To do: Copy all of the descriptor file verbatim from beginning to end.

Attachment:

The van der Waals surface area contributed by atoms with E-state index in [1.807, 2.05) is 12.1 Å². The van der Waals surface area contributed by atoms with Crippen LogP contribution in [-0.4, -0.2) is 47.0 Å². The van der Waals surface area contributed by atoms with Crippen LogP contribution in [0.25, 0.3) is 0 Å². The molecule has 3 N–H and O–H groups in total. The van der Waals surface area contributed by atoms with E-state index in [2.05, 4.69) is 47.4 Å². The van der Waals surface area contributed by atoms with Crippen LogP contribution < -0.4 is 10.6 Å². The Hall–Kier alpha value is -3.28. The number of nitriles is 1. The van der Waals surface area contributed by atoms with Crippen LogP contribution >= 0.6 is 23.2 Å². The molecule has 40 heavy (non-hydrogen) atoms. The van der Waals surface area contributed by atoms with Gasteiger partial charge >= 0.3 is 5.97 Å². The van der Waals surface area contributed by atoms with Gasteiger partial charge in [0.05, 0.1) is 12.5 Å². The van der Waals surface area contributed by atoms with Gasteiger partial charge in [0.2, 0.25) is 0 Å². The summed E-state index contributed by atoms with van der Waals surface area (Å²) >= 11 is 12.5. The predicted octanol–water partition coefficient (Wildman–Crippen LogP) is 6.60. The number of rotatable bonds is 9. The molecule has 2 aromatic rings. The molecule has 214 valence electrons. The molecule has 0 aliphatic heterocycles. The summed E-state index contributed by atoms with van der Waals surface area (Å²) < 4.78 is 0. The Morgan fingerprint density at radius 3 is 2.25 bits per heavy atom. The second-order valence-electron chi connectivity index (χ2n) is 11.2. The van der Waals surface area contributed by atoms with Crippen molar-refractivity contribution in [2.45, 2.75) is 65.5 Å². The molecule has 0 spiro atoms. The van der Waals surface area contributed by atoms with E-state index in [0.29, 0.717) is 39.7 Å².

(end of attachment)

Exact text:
The van der Waals surface area contributed by atoms with E-state index in [1.807, 2.05) is 12.1 Å². The van der Waals surface area contributed by atoms with Crippen LogP contribution in [-0.4, -0.2) is 47.0 Å². The van der Waals surface area contributed by atoms with Crippen LogP contribution in [0.25, 0.3) is 0 Å². The molecule has 3 N–H and O–H groups in total. The van der Waals surface area contributed by atoms with E-state index in [2.05, 4.69) is 47.4 Å². The van der Waals surface area contributed by atoms with Crippen LogP contribution < -0.4 is 10.6 Å². The Hall–Kier alpha value is -3.28. The number of nitriles is 1. The van der Waals surface area contributed by atoms with Crippen LogP contribution >= 0.6 is 23.2 Å². The molecule has 40 heavy (non-hydrogen) atoms. The van der Waals surface area contributed by atoms with Gasteiger partial charge >= 0.3 is 5.97 Å². The van der Waals surface area contributed by atoms with Gasteiger partial charge in [0.05, 0.1) is 12.5 Å². The van der Waals surface area contributed by atoms with Gasteiger partial charge in [0.2, 0.25) is 0 Å². The summed E-state index contributed by atoms with van der Waals surface area (Å²) >= 11 is 12.5. The predicted octanol–water partition coefficient (Wildman–Crippen LogP) is 6.60. The number of rotatable bonds is 9. The molecule has 2 aromatic rings. The molecule has 214 valence electrons. The molecule has 0 aliphatic heterocycles. The summed E-state index contributed by atoms with van der Waals surface area (Å²) < 4.78 is 0. The Morgan fingerprint density at radius 3 is 2.25 bits per heavy atom. The second-order valence-electron chi connectivity index (χ2n) is 11.2. The van der Waals surface area contributed by atoms with Crippen molar-refractivity contribution in [2.45, 2.75) is 65.5 Å². The molecule has 0 spiro atoms. The van der Waals surface area contributed by atoms with E-state index in [0.29, 0.717) is 39.7 Å².